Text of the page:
The Southwestern Historical Quarterly, Volume 64, July 1960 - April, 1961 Page: 478
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GEORGE R. NIELSEN
DURING THE ELEVEN YEARS residence in Texas prior to his
death, Mathew Caldwell spent most of his time in the
saddle fighting for his adopted country. He did not
achieve the prominence of some of the other fighters because he
neither became a politician nor the general of a large force. He
was at his best as the leader of a small corps of frontiersmen
where a situation demanded split-second decisions and a brave
example. When an invader threatened the frontier, Caldwell could
collect men overnight and be the first in the field. Caldwell died
a hero, but he left few documents and few descendants, and
memories of him have been restricted to several of his major
exploits. This status is unbecoming to a man like Caldwell, and
he must be placed in proper perspective with the men of superb
accomplishment of his day.
Caldwell frequently was not called by his real name but by the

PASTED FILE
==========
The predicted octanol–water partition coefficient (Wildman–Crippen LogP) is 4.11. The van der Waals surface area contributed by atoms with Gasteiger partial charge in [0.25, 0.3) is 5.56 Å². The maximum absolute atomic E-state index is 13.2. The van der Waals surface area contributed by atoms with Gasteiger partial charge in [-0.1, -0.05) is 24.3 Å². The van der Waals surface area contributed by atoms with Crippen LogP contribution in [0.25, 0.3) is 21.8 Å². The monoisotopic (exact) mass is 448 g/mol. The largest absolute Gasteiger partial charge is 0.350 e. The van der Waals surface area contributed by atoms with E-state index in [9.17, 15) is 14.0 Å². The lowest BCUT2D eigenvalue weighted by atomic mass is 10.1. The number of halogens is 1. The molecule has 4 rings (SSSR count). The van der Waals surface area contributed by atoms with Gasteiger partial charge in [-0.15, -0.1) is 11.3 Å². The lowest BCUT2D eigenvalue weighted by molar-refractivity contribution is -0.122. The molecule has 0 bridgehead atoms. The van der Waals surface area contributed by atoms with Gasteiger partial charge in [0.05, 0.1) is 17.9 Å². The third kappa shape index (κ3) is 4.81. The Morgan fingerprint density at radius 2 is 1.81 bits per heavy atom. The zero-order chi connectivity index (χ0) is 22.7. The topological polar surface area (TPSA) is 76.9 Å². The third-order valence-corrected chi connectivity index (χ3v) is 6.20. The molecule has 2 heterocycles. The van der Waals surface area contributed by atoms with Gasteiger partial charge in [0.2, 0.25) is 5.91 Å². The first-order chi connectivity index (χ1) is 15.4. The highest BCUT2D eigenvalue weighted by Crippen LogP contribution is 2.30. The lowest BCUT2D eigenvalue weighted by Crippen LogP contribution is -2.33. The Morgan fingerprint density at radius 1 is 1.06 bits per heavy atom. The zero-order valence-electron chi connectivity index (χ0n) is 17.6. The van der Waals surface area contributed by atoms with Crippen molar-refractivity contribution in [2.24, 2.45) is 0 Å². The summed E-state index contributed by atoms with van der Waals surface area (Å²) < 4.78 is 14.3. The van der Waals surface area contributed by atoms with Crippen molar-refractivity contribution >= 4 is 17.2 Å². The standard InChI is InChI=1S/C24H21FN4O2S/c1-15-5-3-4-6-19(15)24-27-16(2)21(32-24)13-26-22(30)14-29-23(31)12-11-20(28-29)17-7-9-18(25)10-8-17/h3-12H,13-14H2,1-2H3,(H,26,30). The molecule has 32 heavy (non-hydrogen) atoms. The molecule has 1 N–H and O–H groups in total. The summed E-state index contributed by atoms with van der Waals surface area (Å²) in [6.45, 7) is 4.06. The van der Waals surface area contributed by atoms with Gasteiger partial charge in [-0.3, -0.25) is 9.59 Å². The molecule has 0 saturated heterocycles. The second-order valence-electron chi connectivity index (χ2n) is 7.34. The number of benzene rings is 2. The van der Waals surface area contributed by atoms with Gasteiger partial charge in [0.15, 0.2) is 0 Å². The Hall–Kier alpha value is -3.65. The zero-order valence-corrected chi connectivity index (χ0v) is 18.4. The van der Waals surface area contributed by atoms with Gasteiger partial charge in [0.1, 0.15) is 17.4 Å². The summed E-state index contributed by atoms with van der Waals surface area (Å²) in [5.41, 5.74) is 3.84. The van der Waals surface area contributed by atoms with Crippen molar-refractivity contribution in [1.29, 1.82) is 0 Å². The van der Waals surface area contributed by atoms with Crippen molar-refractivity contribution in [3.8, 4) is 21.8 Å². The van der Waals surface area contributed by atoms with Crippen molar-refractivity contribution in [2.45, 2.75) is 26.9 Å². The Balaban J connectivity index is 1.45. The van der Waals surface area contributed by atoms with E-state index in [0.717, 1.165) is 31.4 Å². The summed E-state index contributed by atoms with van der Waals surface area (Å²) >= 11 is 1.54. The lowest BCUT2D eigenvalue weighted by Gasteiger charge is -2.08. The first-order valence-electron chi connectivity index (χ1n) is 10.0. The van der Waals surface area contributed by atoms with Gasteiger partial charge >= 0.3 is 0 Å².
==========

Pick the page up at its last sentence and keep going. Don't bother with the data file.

sobriquet of "Old Paint." He received the name because his
beard was dark and splotched with white reminding the frontiers-
man of the coloration of the paint horse.1 Noah Smithwick re-
ported that Caldwell's tanned complexion was "interpersed with
patches of deathly white."2 Texas had many Caldwells, but only
one Old Paint and the affection displayed in the name demon-
strated the feeling of Texans toward this frontiersman.
Old Paint was born in Kentucky on March 8, 1798. His edu-
cation was limited to the restricted opportunities of the area. The
frontier spirit was strong in the Caldwell clan and in 1818 the
members moved to Missouri. In Missouri there were several tribes
of Indians which frequently raided the settlements, so the twenty-
year-old Mathew received early training in Indian fighting. In
several campaigns against the marauders, Caldwell distinguished
xGeorge W. Kendall, Narrative of the Texan Santa Fd Expedition (2 vols.; Lon-
don, 1845), I, 105.
2Quarterly of the Texas State Historical Association, II, 176.
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Texas State Historical Association. The Southwestern Historical Quarterly, Volume 64, July 1960 - April, 1961, periodical, 1961; Austin, Texas. (texashistory.unt.edu/ark:/67531/metapth101190/m1/515/: accessed November 20, 2017), University of North Texas Libraries, The Portal to Texas History, texashistory.unt.edu; crediting Texas State Historical Association.